Title : Paris at War: 1939-1944
Author :
Rating :
ISBN : 9780674504813
Format Type : Hardcover
Number of Pages : 520 Pages
Status : Available For Download
Last checked : 21 Minutes ago!

Paris at War: 1939-1944 Reviews

  • Tim
    2019-05-04 22:18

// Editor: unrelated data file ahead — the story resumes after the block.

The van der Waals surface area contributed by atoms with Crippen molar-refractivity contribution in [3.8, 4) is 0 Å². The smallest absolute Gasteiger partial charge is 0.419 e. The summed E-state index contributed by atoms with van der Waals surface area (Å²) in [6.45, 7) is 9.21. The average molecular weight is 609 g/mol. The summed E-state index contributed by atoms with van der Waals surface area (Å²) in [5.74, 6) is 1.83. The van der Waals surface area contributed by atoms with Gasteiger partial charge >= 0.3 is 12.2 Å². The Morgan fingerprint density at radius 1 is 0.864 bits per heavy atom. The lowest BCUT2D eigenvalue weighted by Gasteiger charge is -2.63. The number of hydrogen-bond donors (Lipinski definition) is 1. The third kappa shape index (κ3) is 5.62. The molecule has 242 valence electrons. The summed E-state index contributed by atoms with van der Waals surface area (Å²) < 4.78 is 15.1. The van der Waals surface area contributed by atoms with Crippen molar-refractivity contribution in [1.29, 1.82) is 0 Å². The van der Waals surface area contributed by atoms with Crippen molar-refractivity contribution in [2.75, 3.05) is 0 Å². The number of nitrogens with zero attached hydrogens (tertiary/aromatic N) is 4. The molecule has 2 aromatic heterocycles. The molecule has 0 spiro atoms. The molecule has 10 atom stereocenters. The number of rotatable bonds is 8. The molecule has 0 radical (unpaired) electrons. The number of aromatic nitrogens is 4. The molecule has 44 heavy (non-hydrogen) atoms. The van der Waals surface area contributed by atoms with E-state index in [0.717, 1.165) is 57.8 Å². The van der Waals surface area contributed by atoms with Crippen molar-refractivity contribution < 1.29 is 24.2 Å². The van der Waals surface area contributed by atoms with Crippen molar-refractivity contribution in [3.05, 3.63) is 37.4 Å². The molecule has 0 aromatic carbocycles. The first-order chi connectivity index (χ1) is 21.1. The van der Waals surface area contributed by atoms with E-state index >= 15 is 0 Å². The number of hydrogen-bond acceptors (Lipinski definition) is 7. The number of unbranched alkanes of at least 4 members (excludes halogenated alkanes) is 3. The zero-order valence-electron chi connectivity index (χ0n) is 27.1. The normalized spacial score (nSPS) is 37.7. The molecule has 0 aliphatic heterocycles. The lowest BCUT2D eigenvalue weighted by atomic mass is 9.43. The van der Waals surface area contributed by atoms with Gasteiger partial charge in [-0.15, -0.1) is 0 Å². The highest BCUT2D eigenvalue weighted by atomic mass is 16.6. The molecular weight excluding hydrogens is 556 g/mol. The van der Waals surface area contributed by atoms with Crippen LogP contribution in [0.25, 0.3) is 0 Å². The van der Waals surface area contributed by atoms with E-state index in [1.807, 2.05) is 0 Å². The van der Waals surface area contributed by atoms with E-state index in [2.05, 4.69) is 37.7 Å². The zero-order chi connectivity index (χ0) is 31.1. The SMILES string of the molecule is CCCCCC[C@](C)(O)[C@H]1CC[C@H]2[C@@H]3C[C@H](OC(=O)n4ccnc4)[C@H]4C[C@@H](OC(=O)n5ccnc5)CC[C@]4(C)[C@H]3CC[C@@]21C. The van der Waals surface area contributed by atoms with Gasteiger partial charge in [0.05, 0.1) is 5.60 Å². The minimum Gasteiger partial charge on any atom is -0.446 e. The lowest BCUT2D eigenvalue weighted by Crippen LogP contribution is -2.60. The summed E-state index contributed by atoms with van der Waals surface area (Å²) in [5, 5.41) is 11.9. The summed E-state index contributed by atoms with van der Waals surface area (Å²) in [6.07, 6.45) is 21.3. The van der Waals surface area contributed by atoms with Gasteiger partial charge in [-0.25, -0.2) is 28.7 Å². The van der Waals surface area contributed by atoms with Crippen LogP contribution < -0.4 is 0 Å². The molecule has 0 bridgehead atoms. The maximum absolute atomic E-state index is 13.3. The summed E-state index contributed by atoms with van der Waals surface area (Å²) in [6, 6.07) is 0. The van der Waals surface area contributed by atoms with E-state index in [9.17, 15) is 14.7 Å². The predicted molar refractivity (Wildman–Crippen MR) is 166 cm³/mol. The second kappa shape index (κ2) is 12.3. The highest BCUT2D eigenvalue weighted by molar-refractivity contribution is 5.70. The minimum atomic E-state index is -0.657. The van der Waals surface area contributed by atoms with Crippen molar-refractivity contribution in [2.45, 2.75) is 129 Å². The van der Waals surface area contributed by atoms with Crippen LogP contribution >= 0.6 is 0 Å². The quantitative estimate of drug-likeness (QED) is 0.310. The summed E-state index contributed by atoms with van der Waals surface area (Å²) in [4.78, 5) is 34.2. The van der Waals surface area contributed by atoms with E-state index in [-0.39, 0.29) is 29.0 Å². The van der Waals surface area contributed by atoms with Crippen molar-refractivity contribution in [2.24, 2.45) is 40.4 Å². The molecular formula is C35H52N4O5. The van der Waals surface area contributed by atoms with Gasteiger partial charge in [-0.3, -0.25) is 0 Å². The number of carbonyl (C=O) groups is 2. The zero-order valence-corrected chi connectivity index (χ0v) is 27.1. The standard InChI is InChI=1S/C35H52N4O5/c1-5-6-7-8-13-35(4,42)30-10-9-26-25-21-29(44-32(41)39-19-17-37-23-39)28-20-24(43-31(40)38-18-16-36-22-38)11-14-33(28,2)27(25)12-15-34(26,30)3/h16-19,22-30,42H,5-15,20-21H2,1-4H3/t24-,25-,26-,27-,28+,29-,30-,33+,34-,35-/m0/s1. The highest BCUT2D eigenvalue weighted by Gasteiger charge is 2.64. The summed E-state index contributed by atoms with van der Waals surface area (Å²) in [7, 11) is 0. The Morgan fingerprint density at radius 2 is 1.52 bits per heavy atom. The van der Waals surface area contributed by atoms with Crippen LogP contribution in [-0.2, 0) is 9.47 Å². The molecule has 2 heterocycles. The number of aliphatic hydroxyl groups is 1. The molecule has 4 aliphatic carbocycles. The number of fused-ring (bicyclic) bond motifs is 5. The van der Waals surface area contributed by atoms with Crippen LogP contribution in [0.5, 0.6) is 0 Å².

Extensively researched and captivating portrait of Paris during the war. The author does a fabulous job of providing a running commentary on both the politics and everyday life. It’s the detail of everyday life, often recounted through excerpts of the diaries of individuals, that creates such an intimate and pressing portrait of what the people of Paris went through. It’s interesting that fiction often chooses to represent France through the resistance – The Nightingale, All the Light, The Baker’s Secret – because, on the evidence of this book, there’s very little resistance until the tide of the war turns against the Germans. Instead there’s mostly abject resignation but also a lot of tawdry and craven opportunism. At times France appears like Germany’s little brother desperately trying to ingratiate himself with his more powerful sibling. Never is this more apparent and reprehensible when, without any pressure from the Nazis, the French government introduce the race laws and begin persecuting the Jews. It’s also the French police who do the Gestapo’s work for them. Only when the Normandy landings have taken place do they change their tune and begin making life difficult for the Germans. Again the opportunism theme raises its head. Of course there were also small groups of brave individuals who fought the Nazis but these have had far more publicity than the more numerous individuals who not only aped Nazi cruelty but sometimes exceeded it. The only faint reservation I had was that the author didn’t once mention the work of SOE. Perhaps though that has already been well documented. It's sometimes though forgotten that the French resistance was only possible thanks to the bravery of a handful of allied agents. All the necessary weapons and money came from London. I have to say this book isn’t only riveting because of the war. I realised such an intimate portrait of any major city during any decade would be fascinating.